Slievenaglogh 586m mountain, Mourne Mountains Ireland at MountainViews.ie
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Slievenaglogh Mountain Sliabh na gCloch A name in Irish
(Ir. Sliabh na gCloch [PNNI], 'mountain of the stones/rocks') Down County, in Arderin List, Granite granophyre Bedrock

Height: 586m OS 1:50k Mapsheet: 29 Grid Reference: J32783 29107
Place visited by 356 members. Recently by: 40Shades, a_whelan99, arderincorbett, TommyMc, p_treanor, ilenia, padstowe, wohfnow, Haulie, marcellawalking, twilawalking, paulbrown, Johnooh, Podgemus, newpark-cc
I have visited this place: NO (You need to be a logged-in member to change this.)

Longitude: -5.966401, Latitude: 54.193801 , Easting: 332783, Northing: 329107 Prominence: 41m,  Isolation: 0.3km
ITM: 732701 829117,   GPS IDs, 6 char: Slvngl, 10 char: Slvnglgh
Bedrock type: Granite granophyre, (Mourne Mountains granite)

This is the higher of two peaks in the Mourne Mountains called Slievenaglogh, the other being situated further south, facing Slieve Binnian across the Silent Valley. This peak is east of Hare's Gap. On the western flanks is a huge granite boulder with a scooped-out face so that it resembles a giant's seat (David Kirk, 'The Mountains of Mourne - A Celebration of a Place Apart', p. 121).   Slievenaglogh is the 322nd highest place in Ireland.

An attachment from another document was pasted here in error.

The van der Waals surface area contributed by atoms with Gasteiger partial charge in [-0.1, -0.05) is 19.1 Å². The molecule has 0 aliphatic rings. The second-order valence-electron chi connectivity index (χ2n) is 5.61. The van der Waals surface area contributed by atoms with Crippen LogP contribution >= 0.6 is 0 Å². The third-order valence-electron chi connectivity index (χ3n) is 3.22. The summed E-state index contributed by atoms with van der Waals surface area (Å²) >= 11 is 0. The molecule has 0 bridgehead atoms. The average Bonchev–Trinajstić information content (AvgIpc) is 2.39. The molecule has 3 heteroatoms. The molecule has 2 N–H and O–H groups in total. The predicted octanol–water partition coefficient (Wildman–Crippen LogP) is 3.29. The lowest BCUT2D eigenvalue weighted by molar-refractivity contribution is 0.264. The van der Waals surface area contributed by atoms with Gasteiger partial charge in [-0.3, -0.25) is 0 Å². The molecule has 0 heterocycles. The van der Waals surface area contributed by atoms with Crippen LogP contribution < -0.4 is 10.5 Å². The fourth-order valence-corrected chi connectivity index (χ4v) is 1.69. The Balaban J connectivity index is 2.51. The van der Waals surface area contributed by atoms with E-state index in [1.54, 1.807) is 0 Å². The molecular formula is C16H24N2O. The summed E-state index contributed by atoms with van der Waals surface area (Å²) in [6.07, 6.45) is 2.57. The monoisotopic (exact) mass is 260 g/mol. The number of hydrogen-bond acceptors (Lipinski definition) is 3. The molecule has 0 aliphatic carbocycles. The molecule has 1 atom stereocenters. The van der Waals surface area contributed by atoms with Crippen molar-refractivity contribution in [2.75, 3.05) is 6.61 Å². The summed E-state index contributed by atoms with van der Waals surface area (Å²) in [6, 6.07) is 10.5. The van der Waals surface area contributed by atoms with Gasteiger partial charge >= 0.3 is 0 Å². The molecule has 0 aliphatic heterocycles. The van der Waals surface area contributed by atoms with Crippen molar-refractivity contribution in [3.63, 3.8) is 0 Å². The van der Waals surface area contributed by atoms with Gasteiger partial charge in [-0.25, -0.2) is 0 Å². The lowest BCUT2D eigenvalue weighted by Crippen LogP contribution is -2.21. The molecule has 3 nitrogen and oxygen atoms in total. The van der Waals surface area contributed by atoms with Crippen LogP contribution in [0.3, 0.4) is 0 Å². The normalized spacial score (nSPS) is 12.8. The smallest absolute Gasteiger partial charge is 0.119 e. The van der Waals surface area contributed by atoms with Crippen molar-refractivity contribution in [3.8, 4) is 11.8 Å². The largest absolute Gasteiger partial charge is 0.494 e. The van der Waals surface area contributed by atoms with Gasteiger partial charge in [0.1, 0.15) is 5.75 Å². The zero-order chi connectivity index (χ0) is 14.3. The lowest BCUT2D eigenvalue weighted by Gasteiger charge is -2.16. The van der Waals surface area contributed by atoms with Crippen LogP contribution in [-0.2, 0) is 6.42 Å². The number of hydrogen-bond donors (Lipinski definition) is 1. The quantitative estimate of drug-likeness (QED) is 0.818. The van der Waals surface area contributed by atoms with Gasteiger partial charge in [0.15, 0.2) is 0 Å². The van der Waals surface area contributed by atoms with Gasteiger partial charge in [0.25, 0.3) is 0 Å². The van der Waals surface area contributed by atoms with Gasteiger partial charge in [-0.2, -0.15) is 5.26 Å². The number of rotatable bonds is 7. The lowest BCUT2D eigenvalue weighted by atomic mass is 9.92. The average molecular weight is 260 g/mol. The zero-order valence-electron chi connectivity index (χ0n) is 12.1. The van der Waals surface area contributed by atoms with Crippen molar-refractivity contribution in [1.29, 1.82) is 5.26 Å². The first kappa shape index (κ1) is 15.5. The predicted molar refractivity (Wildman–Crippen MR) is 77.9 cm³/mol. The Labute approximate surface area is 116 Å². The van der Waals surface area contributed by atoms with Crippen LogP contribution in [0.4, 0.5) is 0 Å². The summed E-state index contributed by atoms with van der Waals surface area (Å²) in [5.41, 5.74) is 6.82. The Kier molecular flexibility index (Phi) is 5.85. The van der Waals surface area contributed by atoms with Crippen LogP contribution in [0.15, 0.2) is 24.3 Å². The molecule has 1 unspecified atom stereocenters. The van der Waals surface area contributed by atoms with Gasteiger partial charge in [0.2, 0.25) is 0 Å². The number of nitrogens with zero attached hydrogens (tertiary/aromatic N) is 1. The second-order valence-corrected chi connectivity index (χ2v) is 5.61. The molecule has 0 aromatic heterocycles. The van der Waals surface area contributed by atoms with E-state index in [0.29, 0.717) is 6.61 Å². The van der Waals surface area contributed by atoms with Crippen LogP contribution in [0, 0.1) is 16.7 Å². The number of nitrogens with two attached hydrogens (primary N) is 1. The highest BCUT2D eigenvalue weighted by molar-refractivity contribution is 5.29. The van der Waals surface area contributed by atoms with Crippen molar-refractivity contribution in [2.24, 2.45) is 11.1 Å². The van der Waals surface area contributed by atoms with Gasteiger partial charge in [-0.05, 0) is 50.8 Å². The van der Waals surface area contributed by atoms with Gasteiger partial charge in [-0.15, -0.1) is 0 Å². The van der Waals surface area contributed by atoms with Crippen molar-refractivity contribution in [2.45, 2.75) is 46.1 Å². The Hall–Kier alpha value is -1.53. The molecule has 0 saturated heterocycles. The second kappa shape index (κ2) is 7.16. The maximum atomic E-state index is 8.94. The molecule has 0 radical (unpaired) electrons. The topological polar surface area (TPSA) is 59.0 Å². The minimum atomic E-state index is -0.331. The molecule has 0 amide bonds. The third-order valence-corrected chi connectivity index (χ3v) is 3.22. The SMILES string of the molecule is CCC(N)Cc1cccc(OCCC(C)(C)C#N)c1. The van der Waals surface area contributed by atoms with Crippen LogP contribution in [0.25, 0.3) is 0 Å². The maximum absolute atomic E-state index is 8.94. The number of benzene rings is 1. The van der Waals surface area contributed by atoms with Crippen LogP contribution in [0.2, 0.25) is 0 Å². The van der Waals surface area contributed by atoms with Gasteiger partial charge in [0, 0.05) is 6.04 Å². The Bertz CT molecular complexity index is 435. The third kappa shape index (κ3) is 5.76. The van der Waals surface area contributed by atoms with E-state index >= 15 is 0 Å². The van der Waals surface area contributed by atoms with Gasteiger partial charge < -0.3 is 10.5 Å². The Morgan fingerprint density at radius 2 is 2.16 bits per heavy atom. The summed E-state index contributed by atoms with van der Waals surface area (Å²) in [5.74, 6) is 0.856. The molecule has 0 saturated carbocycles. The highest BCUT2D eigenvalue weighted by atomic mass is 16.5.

Trackback: https://mountainviews.ie/summit/304/
COMMENTS for Slievenaglogh 1 2 Next page >>  
MountainViews.ie Picture about mountain Slievenaglogh in area Mourne Mountains, Ireland
Picture: Priceless scenery
 
Diamonds aren't always a girl's best friend
by kernowclimber  1 Sep 2010
A steep climb up a series of steps (ouch) from the Hare's Gap to the summit of Slievenaglogh rewards the climber with incredible views over Slieve Bearnagh, Slieve Meelmore and Ben Crom Reservoir. I didn't see any diamonds (not counting the three intrepid souls who, like me, braved this last summit after having been put through our paces by the nimble and very lithe Bleck Cra on Scavvy IV), but the granite weathered and eroded into skeletal-like fingers near the summit was pretty amazing. I never was much for diamonds anyway. Give me a view like this any day... Trackback: https://mountainviews.ie/summit/304/comment/6076/
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MountainViews.ie Picture about mountain Slievenaglogh in area Mourne Mountains, Ireland
tsunami on Slievenaglogh, 2005
by tsunami  5 Jun 2005